PRE COP 24 – A key preparatory meeting before COP24 By Houmi Ahamed-Mikidache   Following the calls for strong action by the Intergovernmental Panel on Climate Change (IPCC), and the International Energy Agency’s latest report on rising emissions from the energy sector, a  key preparatory meeting for the United Nations Climate Change Conference (COP24)  took place during two days  in Krakow Poland. During this Pre-COP, Ministers from 35 countries met to prepare a successful outcome at COP24 according to the UNFCCC Communication department . Taking place in Katowice, Poland in December, COP24 is critical as countries are set to adopt a full and balanced set of guidelines that will tell the world how to implement the Paris Agreement transparently and fairly for all, warns the UNFCCC communication department. In addition to the implementation guidelines for the Paris Agreement, COP24 will also see the high-level political phase of the Fiji-led Talanoa Dialogue, which aims to assess progress towards the temperature goals enshrined in the Paris Agreement. Ministers had open and frank discussions at the Pre-COP, emphasizing the sense of urgency and underlining the need for a solid outcome at COP24, recalled the UNFCCC Communication department. Ministers discussed the key issues of the implementation guidelines, which include transparent action with respect to o    adaptation to climate change impacts o    ambitious emission reductions, o    with strong means of implementation to support developing countries, in the form of technology cooperation, capacity building, and, especially financial support. But for the Least Developed countries’s chairman, Gebru Gembers, it is not a simple process.  “The IPCC report has made even clearer the need for the Paris Rulebook to properly reflect the breadth of action required by all countries to achieve the Agreement’s 1.5°C goal”, he said earlier when the The Intergovernmental Panel on Climate Change (IPCC) released its report. And  he added: “Countries must deliver a robust Rulebook that will ensure adequate action to cut emissions, adapt to climate change and address loss and damage, and that support is provided to enable poorer countries to do the same.” For Gebru Gember, who is from Ethiopia, the IPCC report confirms that loss and damage resulting from climate change will only worsen with further warming with much greater losses at 2°C than at 1.5°C. And it urgent to find concrete solutions. “It is particularly vulnerable countries like the least developed countries that are worst affected by the devastating impacts of climate change and bear the greatest cost from the damage it causes, despite contributing the least to the problem. This injustice must be addressed by the international community through the provision of support for dealing with loss and damage,” he said. During the...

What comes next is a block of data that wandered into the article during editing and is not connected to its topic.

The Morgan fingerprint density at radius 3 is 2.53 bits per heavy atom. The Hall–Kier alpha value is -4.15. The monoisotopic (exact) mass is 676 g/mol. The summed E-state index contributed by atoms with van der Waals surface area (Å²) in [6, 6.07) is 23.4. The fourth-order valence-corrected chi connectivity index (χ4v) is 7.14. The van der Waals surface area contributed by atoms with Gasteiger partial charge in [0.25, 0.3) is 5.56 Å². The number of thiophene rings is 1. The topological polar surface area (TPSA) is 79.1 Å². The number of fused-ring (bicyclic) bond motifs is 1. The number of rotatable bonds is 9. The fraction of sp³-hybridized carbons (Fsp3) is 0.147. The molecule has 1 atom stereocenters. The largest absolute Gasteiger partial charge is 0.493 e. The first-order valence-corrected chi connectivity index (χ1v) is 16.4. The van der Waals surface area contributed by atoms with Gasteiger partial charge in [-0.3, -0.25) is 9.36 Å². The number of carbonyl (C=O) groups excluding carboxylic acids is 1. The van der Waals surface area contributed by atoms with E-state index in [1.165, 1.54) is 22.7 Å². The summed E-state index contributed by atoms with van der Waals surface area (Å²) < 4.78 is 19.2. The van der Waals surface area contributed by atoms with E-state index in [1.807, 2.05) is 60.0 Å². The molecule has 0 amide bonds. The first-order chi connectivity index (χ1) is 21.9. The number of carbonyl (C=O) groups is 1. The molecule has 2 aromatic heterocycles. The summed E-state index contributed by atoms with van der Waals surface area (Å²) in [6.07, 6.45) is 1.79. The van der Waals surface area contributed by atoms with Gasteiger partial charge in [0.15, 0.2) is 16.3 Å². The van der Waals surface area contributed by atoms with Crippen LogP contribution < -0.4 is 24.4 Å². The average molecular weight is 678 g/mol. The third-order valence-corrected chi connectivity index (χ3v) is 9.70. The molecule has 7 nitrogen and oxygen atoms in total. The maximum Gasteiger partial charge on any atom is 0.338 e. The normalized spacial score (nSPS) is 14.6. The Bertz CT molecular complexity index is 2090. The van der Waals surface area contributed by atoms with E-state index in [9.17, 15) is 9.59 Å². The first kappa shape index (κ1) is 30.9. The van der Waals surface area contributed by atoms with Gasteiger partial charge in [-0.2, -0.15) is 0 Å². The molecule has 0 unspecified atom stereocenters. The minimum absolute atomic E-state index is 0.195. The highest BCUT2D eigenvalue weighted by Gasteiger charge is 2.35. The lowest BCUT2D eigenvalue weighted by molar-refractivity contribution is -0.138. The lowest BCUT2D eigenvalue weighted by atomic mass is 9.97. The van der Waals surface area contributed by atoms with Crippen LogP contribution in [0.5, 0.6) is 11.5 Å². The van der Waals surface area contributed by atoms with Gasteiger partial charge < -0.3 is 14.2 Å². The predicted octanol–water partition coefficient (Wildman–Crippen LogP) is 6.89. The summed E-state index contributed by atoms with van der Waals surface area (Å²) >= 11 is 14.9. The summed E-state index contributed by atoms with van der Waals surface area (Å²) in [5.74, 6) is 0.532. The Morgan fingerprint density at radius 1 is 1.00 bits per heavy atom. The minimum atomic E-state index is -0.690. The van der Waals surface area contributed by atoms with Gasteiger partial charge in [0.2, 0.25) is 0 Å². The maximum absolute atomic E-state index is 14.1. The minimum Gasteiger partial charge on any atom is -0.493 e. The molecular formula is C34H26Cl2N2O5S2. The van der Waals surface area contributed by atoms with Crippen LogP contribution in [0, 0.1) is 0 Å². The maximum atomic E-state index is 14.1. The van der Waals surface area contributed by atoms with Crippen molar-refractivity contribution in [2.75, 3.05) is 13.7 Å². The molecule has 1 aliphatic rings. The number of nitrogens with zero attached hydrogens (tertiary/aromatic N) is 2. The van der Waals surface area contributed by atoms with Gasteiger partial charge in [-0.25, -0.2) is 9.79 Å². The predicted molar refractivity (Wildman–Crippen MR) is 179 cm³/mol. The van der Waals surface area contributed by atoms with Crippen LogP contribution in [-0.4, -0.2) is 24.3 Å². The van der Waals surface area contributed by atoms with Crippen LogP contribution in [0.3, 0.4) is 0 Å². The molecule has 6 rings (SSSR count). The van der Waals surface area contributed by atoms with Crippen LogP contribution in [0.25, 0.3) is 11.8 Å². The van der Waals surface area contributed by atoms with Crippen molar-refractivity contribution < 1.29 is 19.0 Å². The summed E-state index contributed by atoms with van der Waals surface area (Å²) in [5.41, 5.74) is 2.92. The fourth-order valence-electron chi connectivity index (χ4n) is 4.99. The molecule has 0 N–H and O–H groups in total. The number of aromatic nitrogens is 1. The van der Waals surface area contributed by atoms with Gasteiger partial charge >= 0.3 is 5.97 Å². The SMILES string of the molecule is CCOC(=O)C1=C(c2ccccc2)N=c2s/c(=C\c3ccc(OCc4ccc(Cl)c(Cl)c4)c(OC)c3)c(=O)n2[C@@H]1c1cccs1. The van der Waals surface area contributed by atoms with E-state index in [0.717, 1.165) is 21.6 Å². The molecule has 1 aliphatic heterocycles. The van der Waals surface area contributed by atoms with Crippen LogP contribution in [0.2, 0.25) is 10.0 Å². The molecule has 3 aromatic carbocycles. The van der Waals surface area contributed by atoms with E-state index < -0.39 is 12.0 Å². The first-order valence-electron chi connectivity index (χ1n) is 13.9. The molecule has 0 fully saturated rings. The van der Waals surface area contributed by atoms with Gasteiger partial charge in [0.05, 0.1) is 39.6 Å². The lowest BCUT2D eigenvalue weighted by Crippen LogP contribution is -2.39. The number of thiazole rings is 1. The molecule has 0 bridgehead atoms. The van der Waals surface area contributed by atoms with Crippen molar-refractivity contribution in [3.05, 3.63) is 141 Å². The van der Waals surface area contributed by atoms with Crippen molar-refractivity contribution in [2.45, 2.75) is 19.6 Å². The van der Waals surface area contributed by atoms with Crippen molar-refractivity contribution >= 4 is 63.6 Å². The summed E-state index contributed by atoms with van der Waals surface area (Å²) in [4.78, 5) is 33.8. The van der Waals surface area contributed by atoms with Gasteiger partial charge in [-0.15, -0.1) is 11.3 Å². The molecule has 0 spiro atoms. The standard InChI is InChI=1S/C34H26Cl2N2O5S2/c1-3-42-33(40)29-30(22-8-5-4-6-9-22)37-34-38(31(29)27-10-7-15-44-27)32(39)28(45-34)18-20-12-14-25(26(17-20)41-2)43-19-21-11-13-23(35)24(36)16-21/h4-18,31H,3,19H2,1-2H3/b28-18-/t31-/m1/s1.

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Nigerian Olumide Idowu becomes Youth Lead Author For Global Environment Outlook
Oct24

Nigerian Olumide Idowu becomes Youth Lead Author For Global Environment Outlook